SIBELIUS: Symphony No. 1 in E Minor, Op .39; Pohjola’s Daughter, Op. 49; Tapiola, Op. 112 – Royal Philharmonic Orchestra (Op. 39)/ London Symphony Orchestra/ Robert Kajanus – Naxos Historical 8.111393, 66:13 [Not distr. in the U.S.] ****:
“There are none who have gone deeper and given [my symphonies] more feeling and beauty than Robert Kajanus.” Jean Sibelius had recommended Robert Kajanus (1856-1933) personally for the 1930 recording project underwritten by the Finnish government to popularize Sibelius’ music via British musical organizations. In the first of three projected installments of the Kajanus legacy, producer and engineer Mark Obert-Thorn has masterfully restored the visceral performances by the old RPO and LSO that set the standard for recorded Sibelius interpretation.
Whatever the sonic limitations of the Kajanus E Minor Symphony (21-23 May 1930), the clarity of orchestral detail and studied rendering of the various themes – in their pageant, their depiction of an epic landscape – prove taut and dramatic. Kajanus himself had led the revised version of the score in 1900. For a first recording, the spontaneity and electric excitement of the occasion remain quite palpable. Some of the music’s dynamic extremes are lost to the early electrical recording process, but the mercurial and shifting sensibilities have their fair share of a wonderful alchemy. The music at its heroic best rivals the Tchaikovsky ethos. Tympani, clarinet, and harp often dominate the first movement, with strings in blazing or percussive motion in attendance. The Andante extends Kajanus’ iron grip on tempo and dynamics, but he does permit a pantheistic lyricism into the music that adds a mystical flavor. We can hear elements of Wagner’s Forest Murmurs in modal guise. A grand sweep permeates this noble rendition. Strumming strings and colossal tympani mark the Scherzo, whose woodwinds, too, engage in hearty bits of colloquy that soon explode into a dervish dance. Flute, horns, and tympani well define the bucolic trio section. Largesse defines the Kajanus realization of the Finale (Quasi una fantasia) which culminates in the big theme that allows the RPO to strut its virtuosity. The correspondences to Tchaikovsky’s Pathetique Symphony have been prominent enough for us to recall that Sibelius heard that work in Helsinki and commented, “There is much of myself in that man.”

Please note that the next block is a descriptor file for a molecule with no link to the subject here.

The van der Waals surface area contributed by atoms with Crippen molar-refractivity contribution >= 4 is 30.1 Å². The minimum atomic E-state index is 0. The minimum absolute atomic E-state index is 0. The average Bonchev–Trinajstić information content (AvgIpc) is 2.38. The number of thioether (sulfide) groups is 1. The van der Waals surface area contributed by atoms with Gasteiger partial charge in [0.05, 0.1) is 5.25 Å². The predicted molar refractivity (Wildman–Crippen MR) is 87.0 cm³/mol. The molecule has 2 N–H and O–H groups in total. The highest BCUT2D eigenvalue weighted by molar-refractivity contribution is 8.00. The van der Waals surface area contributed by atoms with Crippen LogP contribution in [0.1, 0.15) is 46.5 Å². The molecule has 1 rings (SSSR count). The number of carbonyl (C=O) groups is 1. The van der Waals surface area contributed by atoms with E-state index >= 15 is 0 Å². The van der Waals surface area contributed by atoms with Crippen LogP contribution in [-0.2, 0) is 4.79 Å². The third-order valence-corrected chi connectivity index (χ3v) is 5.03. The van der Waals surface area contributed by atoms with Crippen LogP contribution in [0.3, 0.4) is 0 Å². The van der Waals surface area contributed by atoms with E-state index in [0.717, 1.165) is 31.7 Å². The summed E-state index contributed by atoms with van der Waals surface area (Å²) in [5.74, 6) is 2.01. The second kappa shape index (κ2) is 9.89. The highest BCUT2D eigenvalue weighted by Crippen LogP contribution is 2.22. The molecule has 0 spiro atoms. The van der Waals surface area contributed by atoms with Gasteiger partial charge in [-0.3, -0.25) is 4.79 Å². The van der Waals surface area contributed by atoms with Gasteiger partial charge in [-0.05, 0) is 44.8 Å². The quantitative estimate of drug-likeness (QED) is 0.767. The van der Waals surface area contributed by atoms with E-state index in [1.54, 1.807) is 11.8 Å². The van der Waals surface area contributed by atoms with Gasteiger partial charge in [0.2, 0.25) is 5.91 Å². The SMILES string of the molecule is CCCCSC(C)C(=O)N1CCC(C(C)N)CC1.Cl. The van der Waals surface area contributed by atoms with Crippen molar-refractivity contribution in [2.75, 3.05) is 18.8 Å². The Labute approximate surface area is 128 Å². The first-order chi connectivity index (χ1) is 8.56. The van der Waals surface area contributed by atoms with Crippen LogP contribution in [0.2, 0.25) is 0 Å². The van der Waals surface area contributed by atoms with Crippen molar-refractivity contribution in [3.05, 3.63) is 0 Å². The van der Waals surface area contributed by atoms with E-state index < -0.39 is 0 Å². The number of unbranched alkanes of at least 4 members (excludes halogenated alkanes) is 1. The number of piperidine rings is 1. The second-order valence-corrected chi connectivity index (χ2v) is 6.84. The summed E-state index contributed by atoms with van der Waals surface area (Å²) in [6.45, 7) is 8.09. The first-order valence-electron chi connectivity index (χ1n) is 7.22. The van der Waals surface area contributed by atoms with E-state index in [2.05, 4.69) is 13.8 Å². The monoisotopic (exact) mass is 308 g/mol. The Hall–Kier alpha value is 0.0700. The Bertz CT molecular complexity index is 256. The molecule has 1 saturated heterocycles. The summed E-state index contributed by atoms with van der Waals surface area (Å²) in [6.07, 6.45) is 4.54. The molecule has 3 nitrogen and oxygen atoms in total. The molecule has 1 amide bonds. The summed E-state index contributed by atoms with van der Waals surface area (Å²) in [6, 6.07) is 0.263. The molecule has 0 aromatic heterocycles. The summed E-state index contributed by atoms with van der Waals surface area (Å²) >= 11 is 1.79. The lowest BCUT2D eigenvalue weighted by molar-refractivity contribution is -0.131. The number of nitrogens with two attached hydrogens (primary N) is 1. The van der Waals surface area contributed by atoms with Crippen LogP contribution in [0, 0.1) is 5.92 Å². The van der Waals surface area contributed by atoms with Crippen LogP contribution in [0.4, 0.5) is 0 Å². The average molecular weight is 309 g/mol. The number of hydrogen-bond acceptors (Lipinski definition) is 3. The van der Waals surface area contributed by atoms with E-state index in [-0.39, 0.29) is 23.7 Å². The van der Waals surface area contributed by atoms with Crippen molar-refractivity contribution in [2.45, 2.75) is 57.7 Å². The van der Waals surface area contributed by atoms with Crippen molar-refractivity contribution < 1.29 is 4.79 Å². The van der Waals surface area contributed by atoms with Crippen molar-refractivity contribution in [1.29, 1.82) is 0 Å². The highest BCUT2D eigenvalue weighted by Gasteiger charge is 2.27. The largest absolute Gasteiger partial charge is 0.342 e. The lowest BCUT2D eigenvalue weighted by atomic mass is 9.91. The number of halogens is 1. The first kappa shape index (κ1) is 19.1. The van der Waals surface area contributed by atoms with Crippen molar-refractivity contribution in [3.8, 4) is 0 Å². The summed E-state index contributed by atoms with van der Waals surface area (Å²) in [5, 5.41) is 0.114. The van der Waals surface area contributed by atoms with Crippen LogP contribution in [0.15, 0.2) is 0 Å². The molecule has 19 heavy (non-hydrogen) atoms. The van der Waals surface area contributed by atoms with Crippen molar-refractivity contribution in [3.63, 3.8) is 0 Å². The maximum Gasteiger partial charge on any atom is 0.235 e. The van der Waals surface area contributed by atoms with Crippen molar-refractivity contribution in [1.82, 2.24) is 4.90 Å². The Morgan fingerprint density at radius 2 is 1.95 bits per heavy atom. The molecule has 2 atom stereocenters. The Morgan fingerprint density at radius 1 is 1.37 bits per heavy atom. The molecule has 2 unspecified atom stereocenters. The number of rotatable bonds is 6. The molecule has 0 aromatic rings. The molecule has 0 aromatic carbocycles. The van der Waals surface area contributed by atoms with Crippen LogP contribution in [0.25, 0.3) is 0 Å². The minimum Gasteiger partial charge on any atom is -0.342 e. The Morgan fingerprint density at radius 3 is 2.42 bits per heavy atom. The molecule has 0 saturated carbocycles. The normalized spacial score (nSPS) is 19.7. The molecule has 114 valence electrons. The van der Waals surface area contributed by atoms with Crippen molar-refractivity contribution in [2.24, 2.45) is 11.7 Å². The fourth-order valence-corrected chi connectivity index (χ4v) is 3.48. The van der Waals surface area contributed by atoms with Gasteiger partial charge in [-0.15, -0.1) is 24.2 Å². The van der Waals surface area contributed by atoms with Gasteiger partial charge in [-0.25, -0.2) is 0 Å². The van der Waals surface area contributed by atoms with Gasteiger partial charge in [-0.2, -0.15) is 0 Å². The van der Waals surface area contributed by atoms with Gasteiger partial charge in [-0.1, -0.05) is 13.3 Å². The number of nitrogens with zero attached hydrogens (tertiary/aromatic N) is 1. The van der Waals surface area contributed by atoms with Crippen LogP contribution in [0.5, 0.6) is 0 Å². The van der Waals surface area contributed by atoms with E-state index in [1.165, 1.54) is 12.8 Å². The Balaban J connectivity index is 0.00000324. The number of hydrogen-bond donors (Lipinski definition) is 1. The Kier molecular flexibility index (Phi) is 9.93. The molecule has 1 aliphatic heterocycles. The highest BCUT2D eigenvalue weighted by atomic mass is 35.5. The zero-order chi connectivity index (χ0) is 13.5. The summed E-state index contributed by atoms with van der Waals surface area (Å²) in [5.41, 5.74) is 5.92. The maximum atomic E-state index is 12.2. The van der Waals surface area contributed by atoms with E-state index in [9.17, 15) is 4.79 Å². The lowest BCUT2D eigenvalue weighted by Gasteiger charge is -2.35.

Kajanus recorded the 1906 symphonic poem Pohjola’s Daughter 29-30, June 1932. A legend of desire and a failed quest, the music has a fervor that combines mystery, languor, and adventurous excitement. Kajanus raises the intensity of the piece via the LSO winds and strings quite suddenly without sacrificing majesterial grandeur for histrionics. To connoisseurs of this music’s recorded performances, it becomes obvious that Koussevitzky took his own cues to this score from Kajanus. Wonderful transparency marks this performance, and the transfer from shellacs sounds virtually seamless. The brass exclamations mid-way through the score, followed by deep bass grumbles and obsessive upper strings, bring home the “Northern,” pagan element in this often wild music.
The 1926 Tapiola, named for a Northern forest god, was commissioned by Walter Damrosch. Sir Thomas Beecham favored this work; but I heard my first “revelatory” performance by a Koussevitzly acolyte, Eleazar de Carvalho, in Syracuse. In one long movement, this “truncated symphony” or “extended tone-poem” may be Sibelius’ answer to Debussy’s Jeux. Kajanus definitely breathes a volatile, active life into its pulsating and shifting metrics. The deliberately slow process of musical evolution parallels the opening of the composer’s Fifth Symphony. The opening motif hides itself in various guises high and low, often by octave displacement. The wind-blown effects adumbrate passages in Vaughan Williams’ Antarctica Symphony. Yet, within the shifting matrix of mercurial colors, Kajanus imposes an ineluctable sense of form that culminates in blazing high strings suggestive of both anguish and menace. A propitious first album of the Kajanus Sibelius inscriptions, Mr. Obert-Thorn!
Kubelik soars, in response to the “Prague Spring” of 1968…